Who Says No One Walks in the Suburbs?

Arlington, Virginia

Everyone knows that the Millennials—the largest generation in U.S. history—will transform American life with the choices they make about how to live.

What most of us aren’t aware of is that the community attracting the highest share of this generation is not a city but a suburb—Arlington, Virginia, located next door to Washington, D.C.—that once faced challenging population and economic decline. Millennials make up 40 percent of the population in Arlington, according to RealtyTrac, a real estate information service. Number two after Arlington is Washington itself, with 34 percent. Nearby Alexandria, Virginia, is number three, followed by Denver and Manhattan.

So what does Arlington have, and how do other towns go about getting it too?

The community’s turnaround began with the opening of a Metro line from D.C. in the late 1970s, which sparked the creation of mixed-use town centers with shopping, offices, entertainment, and housing all within easy walking distance. This growth was helped along by farsighted county officials who made this type of development legal through zoning. From there, life on foot took off and infrastructure was improved; today, 90 percent of Arlington’s residential streets sport sidewalks.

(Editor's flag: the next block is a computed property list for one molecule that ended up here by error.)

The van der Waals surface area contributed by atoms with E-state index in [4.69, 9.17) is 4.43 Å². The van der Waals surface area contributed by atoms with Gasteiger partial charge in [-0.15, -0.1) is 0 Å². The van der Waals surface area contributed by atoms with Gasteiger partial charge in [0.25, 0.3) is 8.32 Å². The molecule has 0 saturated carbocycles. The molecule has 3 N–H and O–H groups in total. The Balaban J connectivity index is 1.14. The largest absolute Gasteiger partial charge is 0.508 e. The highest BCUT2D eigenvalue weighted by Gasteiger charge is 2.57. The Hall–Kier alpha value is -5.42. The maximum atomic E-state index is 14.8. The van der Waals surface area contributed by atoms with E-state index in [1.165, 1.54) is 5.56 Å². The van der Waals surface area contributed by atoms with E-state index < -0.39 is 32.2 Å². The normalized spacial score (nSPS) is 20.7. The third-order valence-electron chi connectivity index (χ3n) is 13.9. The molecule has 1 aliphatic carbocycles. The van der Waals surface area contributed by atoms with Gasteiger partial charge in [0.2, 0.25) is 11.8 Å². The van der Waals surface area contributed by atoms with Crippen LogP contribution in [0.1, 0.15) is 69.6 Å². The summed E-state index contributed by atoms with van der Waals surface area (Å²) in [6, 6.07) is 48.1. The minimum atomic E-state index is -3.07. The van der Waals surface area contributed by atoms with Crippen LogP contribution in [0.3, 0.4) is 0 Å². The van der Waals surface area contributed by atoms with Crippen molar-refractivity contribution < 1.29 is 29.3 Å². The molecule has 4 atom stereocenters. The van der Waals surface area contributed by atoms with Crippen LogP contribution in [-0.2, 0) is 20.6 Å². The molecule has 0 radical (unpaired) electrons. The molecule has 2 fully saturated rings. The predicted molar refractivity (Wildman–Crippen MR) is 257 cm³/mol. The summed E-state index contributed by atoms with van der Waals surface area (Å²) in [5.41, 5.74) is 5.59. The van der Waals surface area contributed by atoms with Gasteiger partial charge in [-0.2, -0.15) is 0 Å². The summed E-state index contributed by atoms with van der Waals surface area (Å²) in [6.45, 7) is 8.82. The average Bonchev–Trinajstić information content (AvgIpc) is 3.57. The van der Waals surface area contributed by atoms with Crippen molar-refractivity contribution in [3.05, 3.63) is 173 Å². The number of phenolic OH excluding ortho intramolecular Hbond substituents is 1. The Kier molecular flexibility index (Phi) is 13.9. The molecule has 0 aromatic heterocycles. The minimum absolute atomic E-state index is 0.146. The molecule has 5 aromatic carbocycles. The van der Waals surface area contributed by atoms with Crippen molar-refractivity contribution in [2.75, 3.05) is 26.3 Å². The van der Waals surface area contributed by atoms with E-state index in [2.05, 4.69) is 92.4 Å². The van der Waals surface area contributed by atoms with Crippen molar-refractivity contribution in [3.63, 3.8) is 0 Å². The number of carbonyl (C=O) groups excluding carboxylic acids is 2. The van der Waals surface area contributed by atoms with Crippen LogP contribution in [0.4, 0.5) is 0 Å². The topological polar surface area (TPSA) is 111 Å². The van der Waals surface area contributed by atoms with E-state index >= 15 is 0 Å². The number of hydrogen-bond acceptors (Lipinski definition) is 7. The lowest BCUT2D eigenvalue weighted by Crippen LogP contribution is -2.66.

Now 17 percent of all trips around town are on foot or bicycle (exceeding even Portland, Oregon), and Arlington is ranked one of the sixteen best “Walk Friendly” communities by the national Pedestrian and Bicycle Information Center.

Ahead of the Millennial curve was Peter Owen, a young lawyer who moved to Arlington fresh out of Harvard in 1998 because it was the one place close to his family in McLean, Virginia, where he could still walk everywhere. “You notice lots more things, like kids playing, when you’re living at five miles per hour,” he explains. “I value the serendipitous encounters with my neighbors and the sense of connection to this place.

“Arlington is becoming a place where people matter more than cars,” adds Owen, who still owns a car, which primarily sits in his garage. “It’s not just possible to walk here, it’s safe and comfortable to walk. There are crosswalks on the corners and shop windows to look at as you pass by—it’s more fun to walk with those kinds of things.”

Jay Walljasper

Jay Walljasper, author of The Great Neighborhood Book, is a writer, speaker, and consultant on creating stronger communities.